is Seattle’s original downtown neighborhood and is rich in both people and pet history. The mix of old Seattle architecture, contemporary shops and an abundance of good eats and activities make it a must-see for locals and visitors alike—and, of course, doggie day trippers!
Settlers arrived in 1852, but Pioneer Square truly hit its stride after being rebuilt following Seattle’s Great Fire of 1889. Rather than rebuilding in the marshy tide flats, the area was filled, raised and brick and stone buildings were built atop the charred remains. Bill Speidel’s Underground Tour
(free-$16 admission) provides a glimpse of the original city via subterranean passages. Colorful, all-ages commentary about plumbing problems and prostitutes not only educates, but entertains!
After the tour, take a stroll in Pioneer Place Park
and enjoy some shade under the iron Pergola built in 1909. Built the same year, the nearby bronze bust of Chief Seattle honors the Native-American leader’s local legacy. For canine history buffs, it also originally marked a water fountain used by dogs and horses.
During the Klondike Gold Rush of the 1890s, the area became a bustling business district, and newspapers wrote about the prospectors and their “teams of trained dogs, trotting about” town. At the Klondike Gold Rush National Historic Park/Visitor Center
, learn about the era, pan for gold or join one of the free, daily 2:00 p.m. ranger-led walking tours of Pioneer Square. Tours end at the Smith Tower
and participants receive discounted Tower admission. Built in 1914, it was one of the world’s first skyscrapers. Ride the original brass and copper elevators—the last West Coast building still employing elevator operators—to visit the 35th-floor, open-air observation deck.
The Seattle Metropolitan Police Museum and Last Resort Fire Department Museum
depict life in uniform from the 1800s to present. For law enforcement enthusiasts, the Police Museum (admission $3-$5) showcases weaponry, artifacts and even a historic jail cell. Opened in 2008, the Fire Museum (free admission) showcases historical vehicles—such as an 1834 hand-pumper—older than Washington State itself. In addition to learning about Seattle’s Great Fire, ask about Smokey—the fire house’s former, resident Dalmatian. Follow up with a meal at McCoy’s Firehouse—details below.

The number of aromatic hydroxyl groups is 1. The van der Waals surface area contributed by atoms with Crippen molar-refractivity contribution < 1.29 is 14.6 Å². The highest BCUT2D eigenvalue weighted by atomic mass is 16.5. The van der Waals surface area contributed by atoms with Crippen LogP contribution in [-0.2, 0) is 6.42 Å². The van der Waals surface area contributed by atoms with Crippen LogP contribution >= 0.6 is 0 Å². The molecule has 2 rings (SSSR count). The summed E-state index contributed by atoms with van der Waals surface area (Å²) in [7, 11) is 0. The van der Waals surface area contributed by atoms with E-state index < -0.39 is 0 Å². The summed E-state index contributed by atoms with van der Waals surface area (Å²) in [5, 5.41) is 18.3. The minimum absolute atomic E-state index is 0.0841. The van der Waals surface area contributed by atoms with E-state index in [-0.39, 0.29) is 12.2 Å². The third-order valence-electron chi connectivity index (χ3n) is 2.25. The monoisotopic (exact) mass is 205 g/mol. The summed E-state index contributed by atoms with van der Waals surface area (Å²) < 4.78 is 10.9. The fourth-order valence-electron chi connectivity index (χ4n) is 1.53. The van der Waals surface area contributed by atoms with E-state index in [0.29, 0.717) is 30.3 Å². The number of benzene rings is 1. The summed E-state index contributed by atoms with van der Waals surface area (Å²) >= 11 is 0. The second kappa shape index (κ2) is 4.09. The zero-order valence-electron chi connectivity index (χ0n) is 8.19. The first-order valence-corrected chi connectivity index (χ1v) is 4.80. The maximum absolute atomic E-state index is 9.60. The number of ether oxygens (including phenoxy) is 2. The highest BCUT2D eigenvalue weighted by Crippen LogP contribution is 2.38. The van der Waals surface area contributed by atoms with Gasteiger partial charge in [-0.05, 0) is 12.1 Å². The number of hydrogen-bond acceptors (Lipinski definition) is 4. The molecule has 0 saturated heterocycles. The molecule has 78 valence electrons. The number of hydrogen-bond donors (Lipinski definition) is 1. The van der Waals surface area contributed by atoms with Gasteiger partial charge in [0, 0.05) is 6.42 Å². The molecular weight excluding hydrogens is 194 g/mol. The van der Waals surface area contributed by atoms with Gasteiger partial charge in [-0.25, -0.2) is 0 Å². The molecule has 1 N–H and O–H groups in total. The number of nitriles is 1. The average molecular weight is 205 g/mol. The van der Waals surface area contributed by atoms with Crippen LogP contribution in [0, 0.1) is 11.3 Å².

To satisfy your puppy’s palate, head to the Rocky Mountain Chocolate Factory
, which offers “chocolate”-dipped dog bones ($3.95/$6.95) packaged in paw-print cellophane bags. Not true chocolate, they’re scrumptious and safe for canine consumption. For the human sweet tooth, cases are filled with truffles, locally-made Full Tilt ice cream, giant caramel apples and everything from chocolate-dipped Oreos to Twinkies. Dog-lovers will especially love Rocky Mountain’s “Bark” candy in various flavors.
It wouldn’t be a proper day in Seattle without a cup of coffee. Cherry Street Coffee House
is a great spot following the Underground Tour. Located in a historic building, there is underground seating and the shop’s offices are located in an antique bank vault. For those with artistic inclinations, Zeitgeist Coffee
has a European flair and is home to rotating art exhibits. Grab some reading to accompany your cup of joe at the in-house newsstand with everything from The New York Times to Financial Times. The self-proclaimed “dog-crazy” baristas welcome visiting pooches to lounge in the covered, outdoor entrance.
Pioneer Square is filled with some of Seattle’s favorite and historic lunch haunts. Salumi Artisan Cured Meats